Online citations, reference lists, and bibliographies.
← Back to Search

Transition Of Microbiota In Chicken Cecal Droppings From Commercial Broiler Farms

Nachiko Takeshita, Takayasu Watanabe, Kasumi Ishida-Kuroki, Tsutomu Sekizaki

Save to my Library
Download PDF
Analyze on Scholarcy Visualize in Litmaps
Reduce the time it takes to create your bibliography by a factor of 10 by using the world’s favourite reference manager
Time to take this seriously.
Get Citationsy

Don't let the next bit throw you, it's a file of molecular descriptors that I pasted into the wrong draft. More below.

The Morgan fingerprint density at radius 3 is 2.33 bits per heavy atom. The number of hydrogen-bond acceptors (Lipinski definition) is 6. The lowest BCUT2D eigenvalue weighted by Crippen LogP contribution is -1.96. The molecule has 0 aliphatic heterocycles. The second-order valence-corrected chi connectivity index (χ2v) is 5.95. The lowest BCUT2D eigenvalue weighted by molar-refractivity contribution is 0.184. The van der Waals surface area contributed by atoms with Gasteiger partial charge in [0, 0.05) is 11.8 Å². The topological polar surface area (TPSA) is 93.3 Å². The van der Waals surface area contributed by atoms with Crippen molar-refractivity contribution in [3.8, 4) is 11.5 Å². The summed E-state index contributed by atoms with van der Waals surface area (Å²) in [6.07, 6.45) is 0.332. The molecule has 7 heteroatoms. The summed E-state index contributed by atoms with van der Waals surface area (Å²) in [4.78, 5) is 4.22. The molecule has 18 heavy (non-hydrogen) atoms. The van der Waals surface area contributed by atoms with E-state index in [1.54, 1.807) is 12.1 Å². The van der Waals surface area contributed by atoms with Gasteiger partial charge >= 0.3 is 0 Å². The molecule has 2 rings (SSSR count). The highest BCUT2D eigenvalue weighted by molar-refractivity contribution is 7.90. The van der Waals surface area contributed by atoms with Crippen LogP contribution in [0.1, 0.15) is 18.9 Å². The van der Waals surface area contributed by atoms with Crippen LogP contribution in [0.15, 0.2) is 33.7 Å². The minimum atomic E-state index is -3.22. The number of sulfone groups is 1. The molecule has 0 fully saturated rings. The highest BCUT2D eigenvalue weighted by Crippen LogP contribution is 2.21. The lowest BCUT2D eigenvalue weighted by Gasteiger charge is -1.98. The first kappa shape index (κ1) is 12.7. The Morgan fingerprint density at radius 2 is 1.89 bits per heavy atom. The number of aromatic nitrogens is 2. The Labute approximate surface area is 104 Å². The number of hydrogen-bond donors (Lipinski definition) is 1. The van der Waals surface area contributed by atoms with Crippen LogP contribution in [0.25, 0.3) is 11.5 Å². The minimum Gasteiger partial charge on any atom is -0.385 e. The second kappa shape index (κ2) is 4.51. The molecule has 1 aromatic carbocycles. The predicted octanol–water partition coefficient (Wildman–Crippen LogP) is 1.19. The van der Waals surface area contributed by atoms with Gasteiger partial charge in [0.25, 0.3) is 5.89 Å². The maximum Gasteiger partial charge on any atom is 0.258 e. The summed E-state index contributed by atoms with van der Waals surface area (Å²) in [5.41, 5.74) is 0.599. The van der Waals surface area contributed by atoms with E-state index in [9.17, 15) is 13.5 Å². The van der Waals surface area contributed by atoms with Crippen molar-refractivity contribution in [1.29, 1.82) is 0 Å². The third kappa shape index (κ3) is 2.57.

Abstract Background Chickens are major sources of human nutrition worldwide, but the chicken intestinal microbiota can be a source of bacterial infection. The microbiota has potential to regulate the colonization of pathogens by competitive exclusion, production of antimicrobial compounds, and stimulation of the mucosal immune system. But information on the microbiota in commercial broiler chickens is limited because of the difficulty of conducting studies at commercial farms. To obtain fundamental information that can be used to control pathogens in chickens, we determined the 6-week dynamics of microbiota in chicken cecal droppings from commercial broiler farms. Results Cecal droppings from four chickens were collected once a week from 1 to 6 weeks of age at three commercial broiler farms. A total of 168 samples were collected from 7 flocks and subjected to 16S rRNA amplicon sequencing. Despite the farms have distinctly different climate conditions, the microbiota in the same growth stages were similar among farms. Moreover, as the chickens grew and the feed types were switched, the richness and diversity of the microbiota gradually increased and convergence of the composition of the microbiota was apparent. Notably, minor bacterial taxa (i.e. OTUs with relative abundance < 0.05%) within the microbiota were changed by the chicken age, switching of feed types, and presence of Campylobacter. In particular, the effects of switching of feed types on the microbiota were larger than the effects of age and Campylobacter. Conclusions Irrespective of the locations of the farms, the microbiota of chicken cecum, especially minor bacteria, was successively changed more affected by feed types than by ages. Switching of feed types inducing the alteration of the microbiota may be associated with the colonization of pathogens in the chicken gut. These results will also help with extrapolation of studies in experimental animals to those in the commercial farms.